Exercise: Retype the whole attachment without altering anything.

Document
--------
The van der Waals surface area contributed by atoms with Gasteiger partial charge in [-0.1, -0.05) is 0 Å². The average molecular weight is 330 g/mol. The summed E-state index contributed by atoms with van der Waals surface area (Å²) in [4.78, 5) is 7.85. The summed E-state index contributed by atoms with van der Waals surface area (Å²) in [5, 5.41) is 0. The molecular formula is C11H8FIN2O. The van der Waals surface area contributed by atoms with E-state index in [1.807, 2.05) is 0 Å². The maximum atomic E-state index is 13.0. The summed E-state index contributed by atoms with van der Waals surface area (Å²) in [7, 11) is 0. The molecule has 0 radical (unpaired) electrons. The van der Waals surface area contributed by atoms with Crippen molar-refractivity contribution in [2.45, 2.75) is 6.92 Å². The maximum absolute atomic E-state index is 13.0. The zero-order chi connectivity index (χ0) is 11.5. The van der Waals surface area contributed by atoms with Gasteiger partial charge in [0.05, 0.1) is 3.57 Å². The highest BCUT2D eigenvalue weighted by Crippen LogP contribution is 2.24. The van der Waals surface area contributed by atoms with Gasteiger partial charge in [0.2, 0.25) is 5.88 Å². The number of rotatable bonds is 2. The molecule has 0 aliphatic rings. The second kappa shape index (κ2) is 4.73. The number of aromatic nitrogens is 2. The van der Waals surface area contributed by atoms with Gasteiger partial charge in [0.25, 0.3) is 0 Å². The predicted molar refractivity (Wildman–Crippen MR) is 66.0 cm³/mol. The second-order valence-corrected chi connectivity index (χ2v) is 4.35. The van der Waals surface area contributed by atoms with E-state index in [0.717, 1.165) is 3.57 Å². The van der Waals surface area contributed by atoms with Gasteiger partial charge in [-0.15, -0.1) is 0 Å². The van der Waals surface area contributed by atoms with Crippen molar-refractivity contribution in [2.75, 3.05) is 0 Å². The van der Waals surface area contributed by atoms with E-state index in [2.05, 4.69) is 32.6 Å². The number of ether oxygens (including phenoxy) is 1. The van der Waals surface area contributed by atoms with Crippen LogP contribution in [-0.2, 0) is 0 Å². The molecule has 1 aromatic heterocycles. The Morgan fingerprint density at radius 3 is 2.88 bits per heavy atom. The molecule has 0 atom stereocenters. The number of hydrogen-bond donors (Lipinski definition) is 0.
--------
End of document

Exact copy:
The van der Waals surface area contributed by atoms with Gasteiger partial charge in [-0.1, -0.05) is 0 Å². The average molecular weight is 330 g/mol. The summed E-state index contributed by atoms with van der Waals surface area (Å²) in [4.78, 5) is 7.85. The summed E-state index contributed by atoms with van der Waals surface area (Å²) in [5, 5.41) is 0. The molecular formula is C11H8FIN2O. The van der Waals surface area contributed by atoms with E-state index in [1.807, 2.05) is 0 Å². The maximum atomic E-state index is 13.0. The summed E-state index contributed by atoms with van der Waals surface area (Å²) in [7, 11) is 0. The molecule has 0 radical (unpaired) electrons. The van der Waals surface area contributed by atoms with Crippen molar-refractivity contribution in [2.45, 2.75) is 6.92 Å². The maximum absolute atomic E-state index is 13.0. The zero-order chi connectivity index (χ0) is 11.5. The van der Waals surface area contributed by atoms with Gasteiger partial charge in [0.05, 0.1) is 3.57 Å². The highest BCUT2D eigenvalue weighted by Crippen LogP contribution is 2.24. The van der Waals surface area contributed by atoms with Gasteiger partial charge in [0.2, 0.25) is 5.88 Å². The number of rotatable bonds is 2. The molecule has 0 aliphatic rings. The second kappa shape index (κ2) is 4.73. The number of aromatic nitrogens is 2. The van der Waals surface area contributed by atoms with Gasteiger partial charge in [0.25, 0.3) is 0 Å². The predicted molar refractivity (Wildman–Crippen MR) is 66.0 cm³/mol. The second-order valence-corrected chi connectivity index (χ2v) is 4.35. The van der Waals surface area contributed by atoms with E-state index in [0.717, 1.165) is 3.57 Å². The van der Waals surface area contributed by atoms with Gasteiger partial charge in [-0.15, -0.1) is 0 Å². The van der Waals surface area contributed by atoms with Crippen molar-refractivity contribution in [2.75, 3.05) is 0 Å². The van der Waals surface area contributed by atoms with E-state index in [2.05, 4.69) is 32.6 Å². The number of ether oxygens (including phenoxy) is 1. The van der Waals surface area contributed by atoms with Crippen LogP contribution in [-0.2, 0) is 0 Å². The molecule has 1 aromatic heterocycles. The Morgan fingerprint density at radius 3 is 2.88 bits per heavy atom. The molecule has 0 atom stereocenters. The number of hydrogen-bond donors (Lipinski definition) is 0.